In his book “The Vanishing Neighbor: The Transformation of American Community,” Marc Dunkelman wrote, “once upon a time a good neighbor was somebody who you could borrow sugar from. Now a good neighbor is someone who is quiet and leaves you alone.” This is a problem nationally but especially in Seattle, which is ranked 48th out of 51 for similar-sized cities in the U.S. when it comes to simply talking to their neighbors. Hence, the Seattle Freeze!
For many people, there is emotional pain that comes from being frostbitten by Seattleites: feeling rejected, isolated, marginalized and uncared for is quite real. For the past eight years, I have been working with my two children, Mira, 8, and now Kai, 15 months, to help “thaw” the freeze.
One of my first steps was to equip my children to assist me in the warming movement. Daniel Goleman, in his book, “Social Intelligence: The New Science of Human Relationships,” asserts that, “We are hard-wired to connect, we are programmed for kindness, and we can use our social intelligence to make the world a better place.” He adds that, “social intelligence is much more important than intellectual intelligence for life success.”
With my children, I encourage them to interact and connect with caring adults, and friendly children and animals. My son is learning empathy by being gentle with our cats and dogs, and my daughter rarely passes a homeless person without talking to them. One time she even insisted that I give a homeless person the $20 that I had found on the street because, “We have money, but they don’t, daddy!” Mira also recently told her principal at her new school that her biggest strength is, “I make friends easily.”
My neighborhood has been a wonderful training ground for teaching social intelligence and doing our part to warm the region. Just for fun, I walk around with the family, or just by myself, and “visit.” Sometimes Mira brings people flowers, and Kai always brings a fist bump and a smile. We also do “micro connections” like stopping to say “ hi” to people on the street on the way to school or work. It doesn’t have to take time to care about the neighborhood, it just takes intentional caring actions.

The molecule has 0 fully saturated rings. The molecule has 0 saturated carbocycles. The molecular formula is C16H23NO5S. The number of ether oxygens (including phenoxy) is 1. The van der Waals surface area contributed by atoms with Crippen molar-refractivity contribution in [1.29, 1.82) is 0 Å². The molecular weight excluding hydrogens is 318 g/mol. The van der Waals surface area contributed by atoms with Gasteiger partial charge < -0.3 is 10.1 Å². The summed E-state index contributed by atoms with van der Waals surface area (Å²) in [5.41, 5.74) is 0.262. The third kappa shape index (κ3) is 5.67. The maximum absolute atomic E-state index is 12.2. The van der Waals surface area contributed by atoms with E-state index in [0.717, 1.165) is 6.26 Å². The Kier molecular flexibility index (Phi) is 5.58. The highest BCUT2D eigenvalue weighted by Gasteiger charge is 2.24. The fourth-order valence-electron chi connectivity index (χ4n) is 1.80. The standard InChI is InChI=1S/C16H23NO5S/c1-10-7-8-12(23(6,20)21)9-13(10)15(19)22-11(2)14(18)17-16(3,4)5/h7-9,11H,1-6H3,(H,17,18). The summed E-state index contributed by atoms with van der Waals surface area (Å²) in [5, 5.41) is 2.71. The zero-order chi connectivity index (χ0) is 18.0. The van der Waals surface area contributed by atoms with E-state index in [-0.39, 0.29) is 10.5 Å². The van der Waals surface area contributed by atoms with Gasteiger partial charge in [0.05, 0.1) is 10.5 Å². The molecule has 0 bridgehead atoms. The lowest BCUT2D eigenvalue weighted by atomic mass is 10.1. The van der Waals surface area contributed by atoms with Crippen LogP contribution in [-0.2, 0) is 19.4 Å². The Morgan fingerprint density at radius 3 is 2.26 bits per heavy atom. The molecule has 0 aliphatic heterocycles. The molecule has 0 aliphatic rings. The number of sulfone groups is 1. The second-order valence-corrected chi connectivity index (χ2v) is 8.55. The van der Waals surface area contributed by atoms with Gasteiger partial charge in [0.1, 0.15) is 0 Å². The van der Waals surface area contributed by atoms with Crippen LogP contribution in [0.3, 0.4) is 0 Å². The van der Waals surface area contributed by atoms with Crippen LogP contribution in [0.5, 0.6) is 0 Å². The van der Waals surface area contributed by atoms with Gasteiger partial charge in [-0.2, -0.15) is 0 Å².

An incredible benefit of being socially intelligent, beyond “thawing the freeze,” is that it can make the world a better place. After all, it takes a village to make a village. Connections count! We’ve talked to Gov. Jay Inslee four times about saving the environment for children. Even more recently Kai and I met Elizabeth Warren, and he melted her heart with his smile and by giving her a ball to briefly play with, and she told me, “We’re going to make the world a better place for Kai.” If she becomes president, I’ll hold her to that.
Recently, we celebrated National Good Neighbor Day. On this day, one is encouraged to give out baked goods to neighbors. We like to give cookies to everyone on our block and a card that says something like, “Thank you for being in our neighborhood, it wouldn’t be the same without you.” This year, my daughter gave out cookies at her school, and I gave out about 100 cookies to people in my office building. I met so many interesting people and really got on a “giving high” from the experience.
By the way, a couple of summers ago, my lawnmower broke down at a very inopportune time. I thought about who I could borrow a lawn mower from, and as I mentally went up and down my street, I realized I felt comfortable asking 12 of the 16 houses! I had achieved in creating what my daughter calls, “the best neighborhood in the world!” Join us in making Seattle the warmest community in the world!